An example is the recent rhetoric from Sen. Chris Murphy. “The attack on our embassy in Baghdad is horrifying but predictable,” he tweeted on the last day of 2019. “Trump has rendered America impotent in the Middle East. No one fears us, no one listens to us. America has been reduced to huddling in safe rooms, hoping the bad guys will go away. What a disgrace.”

Fast forward one week: Murphy was on the Senate floor declaring “we can choose to get off of this path of escalation and make decisions that correct this president’s recklessness and keep Americans safe.”

On the same day, in Murphy’s home state, the Connecticut Mirror reported that he “has emerged as a leading critic of Trump administration hostility to Iran” and called him “the most vocal” Democrat on the Senate Foreign Relations Committee “in criticizing President Donald Trump’s decision to kill Iranian General Qasem Soleimani in a drone strike.”

It’s a partisan pattern that’s all too common among Democrats on Capitol Hill -- goading Trump as a wimp and then bemoaning his aggressive actions. And so, in a matter of days, Murphy was decrying the “recklessness” of the same president he’d alleged “has rendered America impotent in the Middle East” because “no one fears us.”

Murphy is one of the better senators on foreign policy -- and that’s a key point here. He still couldn’t resist baiting Trump in a way that implicitly scorned him for failure to use enough military violence.

At a time like this, the spirit of Wayne Morse is badly needed. During his 24-year career representing Oregon in the Senate, he rose to prominence as a rigorously consistent defender of international law as well as the U.S. Constitution. An unwavering foe of might-makes-right foreign policy, he unequivocally opposed the Vietnam War from the outset.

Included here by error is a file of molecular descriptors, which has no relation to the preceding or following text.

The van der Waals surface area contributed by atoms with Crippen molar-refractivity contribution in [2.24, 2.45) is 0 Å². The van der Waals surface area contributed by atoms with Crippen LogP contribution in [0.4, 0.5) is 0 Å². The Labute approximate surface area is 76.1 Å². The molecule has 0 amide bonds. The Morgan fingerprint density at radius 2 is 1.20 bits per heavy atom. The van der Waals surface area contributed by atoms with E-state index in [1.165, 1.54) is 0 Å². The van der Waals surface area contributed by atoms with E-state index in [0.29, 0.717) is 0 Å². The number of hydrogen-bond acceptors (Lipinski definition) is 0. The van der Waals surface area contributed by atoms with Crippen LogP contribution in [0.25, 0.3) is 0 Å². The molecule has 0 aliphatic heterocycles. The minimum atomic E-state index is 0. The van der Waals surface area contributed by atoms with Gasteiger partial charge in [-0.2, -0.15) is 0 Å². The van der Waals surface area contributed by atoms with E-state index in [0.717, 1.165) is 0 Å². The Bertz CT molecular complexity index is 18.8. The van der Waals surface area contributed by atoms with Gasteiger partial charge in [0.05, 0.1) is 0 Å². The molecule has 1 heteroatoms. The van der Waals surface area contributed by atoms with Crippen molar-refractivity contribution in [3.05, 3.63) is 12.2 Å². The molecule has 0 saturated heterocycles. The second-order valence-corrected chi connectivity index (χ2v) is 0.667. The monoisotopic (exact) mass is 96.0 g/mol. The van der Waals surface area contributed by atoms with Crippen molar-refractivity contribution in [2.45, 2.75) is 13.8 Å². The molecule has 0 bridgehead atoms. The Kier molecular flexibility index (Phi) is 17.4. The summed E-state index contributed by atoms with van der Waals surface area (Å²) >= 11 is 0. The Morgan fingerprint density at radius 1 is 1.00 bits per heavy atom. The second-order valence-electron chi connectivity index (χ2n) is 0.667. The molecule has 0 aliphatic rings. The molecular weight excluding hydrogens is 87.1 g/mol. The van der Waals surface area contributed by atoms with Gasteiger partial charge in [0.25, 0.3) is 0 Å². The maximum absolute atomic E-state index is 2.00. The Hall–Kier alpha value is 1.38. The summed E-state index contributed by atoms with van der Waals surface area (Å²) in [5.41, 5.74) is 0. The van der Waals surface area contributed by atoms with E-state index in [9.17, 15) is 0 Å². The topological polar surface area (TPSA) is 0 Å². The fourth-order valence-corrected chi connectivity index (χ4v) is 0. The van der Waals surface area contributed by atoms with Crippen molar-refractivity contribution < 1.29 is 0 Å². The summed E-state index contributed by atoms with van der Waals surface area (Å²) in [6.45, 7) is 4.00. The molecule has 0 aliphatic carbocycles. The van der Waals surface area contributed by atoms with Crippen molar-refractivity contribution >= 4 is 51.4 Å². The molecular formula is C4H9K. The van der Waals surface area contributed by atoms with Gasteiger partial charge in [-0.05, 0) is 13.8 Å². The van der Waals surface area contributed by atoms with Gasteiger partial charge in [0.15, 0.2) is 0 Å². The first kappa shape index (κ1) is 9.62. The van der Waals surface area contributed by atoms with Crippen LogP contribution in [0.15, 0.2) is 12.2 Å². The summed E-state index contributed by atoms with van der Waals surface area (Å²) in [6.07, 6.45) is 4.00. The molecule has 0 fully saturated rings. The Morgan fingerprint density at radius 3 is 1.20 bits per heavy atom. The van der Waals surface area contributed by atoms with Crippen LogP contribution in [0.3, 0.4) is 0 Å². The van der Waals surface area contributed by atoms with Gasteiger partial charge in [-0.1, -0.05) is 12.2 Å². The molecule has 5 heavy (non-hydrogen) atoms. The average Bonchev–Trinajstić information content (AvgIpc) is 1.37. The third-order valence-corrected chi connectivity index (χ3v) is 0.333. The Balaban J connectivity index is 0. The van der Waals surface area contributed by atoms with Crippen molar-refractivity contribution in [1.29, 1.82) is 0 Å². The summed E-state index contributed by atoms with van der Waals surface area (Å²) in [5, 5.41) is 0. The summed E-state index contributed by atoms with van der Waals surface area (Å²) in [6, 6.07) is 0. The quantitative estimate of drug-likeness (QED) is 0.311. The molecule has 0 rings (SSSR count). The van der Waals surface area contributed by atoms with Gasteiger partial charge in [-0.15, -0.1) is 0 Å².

Morse never backed down. And he refused to play along with questions based on false premises, as network TV footage makes clear. During his appearance on the CBS program “Face the Nation” in May 1964, fireworks began a split second after moderator Peter Lisagor said: “Senator, the Constitution gives to the president of the United States the sole responsibility for the conduct of foreign policy.”

“Couldn’t be more wrong,” Morse shot back. “You couldn’t make a more unsound legal statement than the one you have just made. This is the promulgation of an old fallacy that foreign policy belongs to the president of the United States. That’s nonsense.”

Lisagor sounded a bit exasperated: “To whom does it belong then, senator?”

Morse didn’t hesitate. “It belongs to the American people,” the senator fired back. And he added: “What I’m saying is -- under our Constitution all the president is, is the administrator of the people’s foreign policy, those are his prerogatives, and I’m pleading that the American people be given the facts about foreign policy --”

“You know, senator, that the American people cannot formulate and execute foreign policy --”

“Why do you say that? Why, you’re a man of little faith in democracy if you make that kind of comment,” Morse retorted. “I have complete faith in the ability of the American people to follow the facts if you’ll give them. And my charge against my government is we’re not giving the American people the facts.”

Three months later, Morse was one of only two senators to vote against the Tonkin Gulf Resolution that opened the floodgates to the mass carnage of the Vietnam War.

When President Lyndon Johnson’s iconic adviser Gen. Maxwell Taylor -- a former chairman of the Joint Chiefs of Staff and ex-ambassador to South Vietnam -- appeared before the Foreign Relations Committee on February 17, 1966, this exchange (preserved on video) ensued: